As voters go to the polls next week, one of the things they’ll decide on in the $810 million Wake County school construction bond issue is how schools will handle their technology needs. The bonds would fund most of a $939.9 million capital improvement program that includes $64.9 million for technology upgrades at schools.

Phil Zachary, co-chairman of the Friends of Wake County, the group promoting the bond issue, said classrooms need SMART boards – which are the most popular type of interactive whiteboards – as much as they once needed chalkboards.

“We are talking about the basics for every child regardless of where they live,” he said. “Every child needs to be given the same basic opportunities. Technology is part of the basics.”

Opponents of the bond issue have not taken a specific position on the technology funding.

But, historically, technology spending has been a sensitive issue for school planners when developing school bond issues.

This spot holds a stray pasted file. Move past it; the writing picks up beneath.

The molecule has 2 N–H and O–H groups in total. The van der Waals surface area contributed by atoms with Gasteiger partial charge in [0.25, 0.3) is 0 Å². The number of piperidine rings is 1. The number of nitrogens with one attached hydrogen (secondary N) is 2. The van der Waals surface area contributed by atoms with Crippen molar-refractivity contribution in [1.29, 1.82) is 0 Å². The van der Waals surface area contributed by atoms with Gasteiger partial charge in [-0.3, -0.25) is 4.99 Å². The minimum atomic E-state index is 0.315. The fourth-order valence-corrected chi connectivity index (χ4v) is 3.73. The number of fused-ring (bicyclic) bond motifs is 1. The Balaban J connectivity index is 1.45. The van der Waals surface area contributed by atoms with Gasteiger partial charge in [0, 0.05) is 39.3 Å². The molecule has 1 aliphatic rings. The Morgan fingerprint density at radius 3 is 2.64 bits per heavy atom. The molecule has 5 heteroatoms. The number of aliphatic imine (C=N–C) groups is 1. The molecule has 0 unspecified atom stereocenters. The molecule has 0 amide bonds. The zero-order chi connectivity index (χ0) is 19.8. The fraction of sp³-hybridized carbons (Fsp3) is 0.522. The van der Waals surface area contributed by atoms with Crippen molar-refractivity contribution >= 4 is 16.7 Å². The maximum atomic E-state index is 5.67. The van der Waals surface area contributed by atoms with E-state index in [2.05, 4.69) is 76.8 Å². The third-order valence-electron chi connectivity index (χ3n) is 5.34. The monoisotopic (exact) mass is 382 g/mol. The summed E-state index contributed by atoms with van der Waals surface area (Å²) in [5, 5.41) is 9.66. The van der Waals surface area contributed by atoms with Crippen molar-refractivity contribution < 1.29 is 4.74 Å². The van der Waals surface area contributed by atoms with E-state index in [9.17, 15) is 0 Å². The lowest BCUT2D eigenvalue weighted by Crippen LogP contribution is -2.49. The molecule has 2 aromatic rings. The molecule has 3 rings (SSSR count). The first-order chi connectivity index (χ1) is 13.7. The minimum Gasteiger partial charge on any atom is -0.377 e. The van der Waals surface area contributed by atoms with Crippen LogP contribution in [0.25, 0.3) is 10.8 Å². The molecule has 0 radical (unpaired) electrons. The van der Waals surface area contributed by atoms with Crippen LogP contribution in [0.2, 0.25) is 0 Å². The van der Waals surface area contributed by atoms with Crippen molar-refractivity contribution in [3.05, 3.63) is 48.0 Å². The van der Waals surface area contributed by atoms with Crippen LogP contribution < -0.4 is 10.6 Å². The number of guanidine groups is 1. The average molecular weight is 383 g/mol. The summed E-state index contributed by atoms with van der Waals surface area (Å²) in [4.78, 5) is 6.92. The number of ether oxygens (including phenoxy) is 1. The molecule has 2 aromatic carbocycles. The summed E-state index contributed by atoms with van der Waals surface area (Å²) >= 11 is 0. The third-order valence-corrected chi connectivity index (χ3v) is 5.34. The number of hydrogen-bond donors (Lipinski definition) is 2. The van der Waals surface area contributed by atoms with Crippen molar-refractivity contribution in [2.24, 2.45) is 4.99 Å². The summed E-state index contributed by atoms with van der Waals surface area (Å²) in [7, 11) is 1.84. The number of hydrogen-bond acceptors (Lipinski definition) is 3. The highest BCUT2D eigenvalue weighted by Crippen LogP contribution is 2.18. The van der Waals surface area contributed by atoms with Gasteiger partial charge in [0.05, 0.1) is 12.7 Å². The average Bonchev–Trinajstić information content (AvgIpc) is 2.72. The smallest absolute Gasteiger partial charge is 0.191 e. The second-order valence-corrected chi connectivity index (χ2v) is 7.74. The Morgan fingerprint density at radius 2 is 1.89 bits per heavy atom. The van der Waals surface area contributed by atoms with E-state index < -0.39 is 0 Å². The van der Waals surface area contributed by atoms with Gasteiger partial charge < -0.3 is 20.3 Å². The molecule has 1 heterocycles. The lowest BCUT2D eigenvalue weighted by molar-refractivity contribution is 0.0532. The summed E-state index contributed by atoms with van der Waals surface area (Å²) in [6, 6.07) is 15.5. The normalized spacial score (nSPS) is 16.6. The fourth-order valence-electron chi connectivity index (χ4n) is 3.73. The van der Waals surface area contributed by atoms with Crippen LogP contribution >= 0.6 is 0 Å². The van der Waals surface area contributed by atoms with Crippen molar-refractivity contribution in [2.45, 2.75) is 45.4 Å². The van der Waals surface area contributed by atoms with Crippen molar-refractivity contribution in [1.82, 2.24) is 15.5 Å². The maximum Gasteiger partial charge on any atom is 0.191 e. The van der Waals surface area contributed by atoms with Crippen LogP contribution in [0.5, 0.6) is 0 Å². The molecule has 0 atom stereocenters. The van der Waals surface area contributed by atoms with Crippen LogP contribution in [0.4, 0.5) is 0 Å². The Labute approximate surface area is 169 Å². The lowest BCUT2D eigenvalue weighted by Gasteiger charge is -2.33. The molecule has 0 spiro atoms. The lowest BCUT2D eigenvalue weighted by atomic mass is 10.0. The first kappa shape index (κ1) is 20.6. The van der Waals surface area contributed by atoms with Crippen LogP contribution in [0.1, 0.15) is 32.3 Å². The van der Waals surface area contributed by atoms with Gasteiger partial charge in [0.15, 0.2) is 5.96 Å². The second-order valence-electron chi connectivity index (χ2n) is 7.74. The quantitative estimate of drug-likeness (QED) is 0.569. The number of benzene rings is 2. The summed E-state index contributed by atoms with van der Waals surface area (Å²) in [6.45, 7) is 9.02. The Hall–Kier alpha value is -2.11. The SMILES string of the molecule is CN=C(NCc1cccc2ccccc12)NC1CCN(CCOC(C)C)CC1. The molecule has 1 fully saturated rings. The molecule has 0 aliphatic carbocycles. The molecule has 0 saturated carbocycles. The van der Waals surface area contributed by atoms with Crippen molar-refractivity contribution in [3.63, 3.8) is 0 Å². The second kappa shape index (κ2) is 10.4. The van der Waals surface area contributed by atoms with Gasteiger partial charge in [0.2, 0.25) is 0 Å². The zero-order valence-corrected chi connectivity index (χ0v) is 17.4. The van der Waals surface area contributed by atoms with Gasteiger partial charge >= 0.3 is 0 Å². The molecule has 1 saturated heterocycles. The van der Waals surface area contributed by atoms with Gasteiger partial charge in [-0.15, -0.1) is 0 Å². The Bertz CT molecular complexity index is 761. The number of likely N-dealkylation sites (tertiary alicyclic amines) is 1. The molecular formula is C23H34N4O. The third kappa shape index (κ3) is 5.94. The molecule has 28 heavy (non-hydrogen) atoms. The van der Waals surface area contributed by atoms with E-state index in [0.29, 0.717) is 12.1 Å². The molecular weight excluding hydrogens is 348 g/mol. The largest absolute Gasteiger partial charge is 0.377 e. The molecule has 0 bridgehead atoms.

In 1999, school leaders announced an aggressive plan to spend $158 million out of a $938 million capital improvement program on technology. The money would have allowed Wake to have one device for every five students.

But critics called the technology plan excessive and the $650 million bond issue that would have funded most of that program was rejected.

Funding for technology was sharply scaled back in the 2000 and 2003 bond issues. The district set aside $35.2 million for technology as part of the $970 million bond issue approved by voters in 2006.

For this bond issue, school leaders had initially considered spending $97 million on technology, including:

• Upgrading high-speed data networks and wireless capacity at schools, for $33 million.

• Installing interactive whiteboards, projectors and other equipment in 11,000 classrooms, for $29 million.